How Radon Enters a Home
Radon is a gas that is created through the radioactive decay of uranium, which is present underground in rocks and soil. Radon gas seeps up through the soil and can enter a house through cracks in the foundation or other small openings. High levels of radon in the home are dangerous over an extended period of time.
The Dangers of High Levels of Radon
Radon is a cancer-causing gas that can be inhaled or ingested through drinking water. According to the Environmental Protection Agency (EPA) and the Surgeon General’s office, radon is the second leading cause of lung cancer in the US following tobacco use. Up to 20,000 deaths in the United States are attributed to radon gas exposure each year.
Tests to Detect High Levels of Radon Gas
Radon gas is invisible to the naked eye, odorless, and has no taste. A professional test is needed to determine whether there are high levels of radon in a home. Cheap DIY tests are available for purchase, but their accuracy does not match experienced professional radon testing. With an issue as serious as radon, it is best to hire a professional who has advanced testing equipment and who is well-trained in using it.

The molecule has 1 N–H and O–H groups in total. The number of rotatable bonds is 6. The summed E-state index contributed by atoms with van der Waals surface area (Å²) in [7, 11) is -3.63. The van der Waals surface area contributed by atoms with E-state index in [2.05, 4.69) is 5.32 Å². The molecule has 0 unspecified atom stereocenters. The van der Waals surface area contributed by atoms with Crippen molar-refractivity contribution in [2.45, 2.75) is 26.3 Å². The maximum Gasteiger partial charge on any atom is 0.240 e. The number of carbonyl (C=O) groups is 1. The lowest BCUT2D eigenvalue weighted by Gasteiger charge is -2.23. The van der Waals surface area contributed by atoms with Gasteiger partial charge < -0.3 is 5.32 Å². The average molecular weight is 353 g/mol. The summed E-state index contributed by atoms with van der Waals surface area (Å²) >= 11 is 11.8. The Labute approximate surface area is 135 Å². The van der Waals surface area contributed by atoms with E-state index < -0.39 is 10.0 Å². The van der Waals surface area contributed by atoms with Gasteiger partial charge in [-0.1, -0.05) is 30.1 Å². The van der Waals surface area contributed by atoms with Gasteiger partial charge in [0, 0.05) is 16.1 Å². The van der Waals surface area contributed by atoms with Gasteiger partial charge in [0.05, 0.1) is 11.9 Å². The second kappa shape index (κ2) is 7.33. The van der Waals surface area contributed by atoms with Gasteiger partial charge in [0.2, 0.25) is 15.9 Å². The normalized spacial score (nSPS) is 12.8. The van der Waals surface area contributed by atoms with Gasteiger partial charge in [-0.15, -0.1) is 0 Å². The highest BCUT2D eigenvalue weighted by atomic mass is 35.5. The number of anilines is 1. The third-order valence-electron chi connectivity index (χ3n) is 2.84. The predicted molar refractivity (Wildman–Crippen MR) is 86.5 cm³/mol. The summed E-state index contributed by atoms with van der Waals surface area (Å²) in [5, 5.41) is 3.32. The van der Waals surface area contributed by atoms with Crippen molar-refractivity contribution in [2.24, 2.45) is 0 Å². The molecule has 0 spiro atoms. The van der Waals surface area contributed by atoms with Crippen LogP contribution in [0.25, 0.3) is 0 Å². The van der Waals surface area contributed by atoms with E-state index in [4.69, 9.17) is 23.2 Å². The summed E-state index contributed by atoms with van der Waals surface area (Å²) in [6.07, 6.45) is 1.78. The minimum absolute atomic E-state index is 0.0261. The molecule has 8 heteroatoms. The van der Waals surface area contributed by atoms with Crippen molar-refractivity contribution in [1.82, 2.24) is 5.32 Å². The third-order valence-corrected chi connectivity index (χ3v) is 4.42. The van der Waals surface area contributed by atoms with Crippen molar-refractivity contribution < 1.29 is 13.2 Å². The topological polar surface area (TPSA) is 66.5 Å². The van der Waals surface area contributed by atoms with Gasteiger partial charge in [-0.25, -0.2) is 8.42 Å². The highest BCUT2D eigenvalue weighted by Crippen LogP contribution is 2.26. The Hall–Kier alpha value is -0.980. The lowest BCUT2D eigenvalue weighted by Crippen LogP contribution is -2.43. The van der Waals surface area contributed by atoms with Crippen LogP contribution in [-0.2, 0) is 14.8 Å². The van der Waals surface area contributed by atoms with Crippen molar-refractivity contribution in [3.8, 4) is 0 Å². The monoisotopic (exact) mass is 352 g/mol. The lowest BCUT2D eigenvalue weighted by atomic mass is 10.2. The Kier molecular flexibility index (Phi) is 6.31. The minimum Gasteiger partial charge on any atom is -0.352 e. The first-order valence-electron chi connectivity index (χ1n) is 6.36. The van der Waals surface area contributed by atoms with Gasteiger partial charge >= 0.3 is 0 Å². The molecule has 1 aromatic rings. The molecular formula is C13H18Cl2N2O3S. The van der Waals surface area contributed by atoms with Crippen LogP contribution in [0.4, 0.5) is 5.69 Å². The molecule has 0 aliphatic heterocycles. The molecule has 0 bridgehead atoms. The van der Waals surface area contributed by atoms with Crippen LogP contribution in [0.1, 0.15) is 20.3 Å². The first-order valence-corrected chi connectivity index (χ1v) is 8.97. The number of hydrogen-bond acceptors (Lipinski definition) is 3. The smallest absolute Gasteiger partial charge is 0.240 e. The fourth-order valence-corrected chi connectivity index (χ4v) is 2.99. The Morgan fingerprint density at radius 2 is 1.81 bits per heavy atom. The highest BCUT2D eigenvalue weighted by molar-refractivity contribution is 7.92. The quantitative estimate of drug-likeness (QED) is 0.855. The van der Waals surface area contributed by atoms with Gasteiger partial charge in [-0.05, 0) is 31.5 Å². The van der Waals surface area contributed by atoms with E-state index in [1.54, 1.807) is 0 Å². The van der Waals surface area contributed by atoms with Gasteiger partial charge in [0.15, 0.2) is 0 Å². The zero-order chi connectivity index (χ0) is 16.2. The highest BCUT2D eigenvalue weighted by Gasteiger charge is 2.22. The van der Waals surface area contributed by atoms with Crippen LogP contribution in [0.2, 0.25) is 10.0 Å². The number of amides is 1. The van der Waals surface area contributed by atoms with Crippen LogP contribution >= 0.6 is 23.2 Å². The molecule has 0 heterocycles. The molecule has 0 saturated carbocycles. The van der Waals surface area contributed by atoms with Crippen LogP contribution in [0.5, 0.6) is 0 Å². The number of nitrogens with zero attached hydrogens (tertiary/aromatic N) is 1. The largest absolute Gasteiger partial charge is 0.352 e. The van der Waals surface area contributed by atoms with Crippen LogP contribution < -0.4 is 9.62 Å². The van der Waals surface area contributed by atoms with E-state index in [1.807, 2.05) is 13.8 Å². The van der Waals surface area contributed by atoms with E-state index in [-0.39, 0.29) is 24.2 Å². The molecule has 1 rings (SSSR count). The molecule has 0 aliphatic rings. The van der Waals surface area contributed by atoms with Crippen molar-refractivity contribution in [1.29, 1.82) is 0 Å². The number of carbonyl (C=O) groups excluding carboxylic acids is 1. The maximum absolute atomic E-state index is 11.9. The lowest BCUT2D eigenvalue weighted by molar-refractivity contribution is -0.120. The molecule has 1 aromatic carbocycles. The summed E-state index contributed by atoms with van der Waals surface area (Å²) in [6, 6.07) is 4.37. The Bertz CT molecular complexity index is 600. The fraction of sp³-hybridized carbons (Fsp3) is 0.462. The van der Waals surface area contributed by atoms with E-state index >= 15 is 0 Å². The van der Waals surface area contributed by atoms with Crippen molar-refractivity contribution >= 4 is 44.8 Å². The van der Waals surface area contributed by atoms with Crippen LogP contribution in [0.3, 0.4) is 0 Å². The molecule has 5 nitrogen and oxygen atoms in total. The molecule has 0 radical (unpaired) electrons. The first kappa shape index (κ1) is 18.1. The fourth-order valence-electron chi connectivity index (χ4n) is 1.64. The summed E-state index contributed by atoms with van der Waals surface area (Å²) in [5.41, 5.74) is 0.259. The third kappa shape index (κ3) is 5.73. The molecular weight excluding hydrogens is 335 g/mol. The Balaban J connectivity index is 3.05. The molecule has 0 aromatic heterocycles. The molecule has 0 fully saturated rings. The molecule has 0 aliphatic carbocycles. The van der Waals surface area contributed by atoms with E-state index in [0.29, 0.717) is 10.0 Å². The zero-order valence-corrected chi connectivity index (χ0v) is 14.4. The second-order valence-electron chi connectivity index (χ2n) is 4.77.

Is There a Safe Level of Radon?
No level is absolutely safe. Radon levels are measured in picocuries. The EPA has set the action level at 4 pCi/L or higher, meaning if your levels are this high, you should take mitigation measures. Concentrations above 4 pCi/L are considered high levels of radon and indicate an increased cancer risk for occupants.
What Can Be Done to Lower High Levels of Radon?
The EPA and other organizations have recommendations to reduce high levels of radon in the home. Mitigation measures consist of sealing cracks and installing radon mitigation equipment. One method is referred to as “soil suction”. In this method, radon is drawn from soil under the home and diverted to the outside through a vent pipe system.
Pricing for radon mitigation services ranges between a few hundred dollars to over a thousand dollars, depending on the contractor and the level of mitigation needed.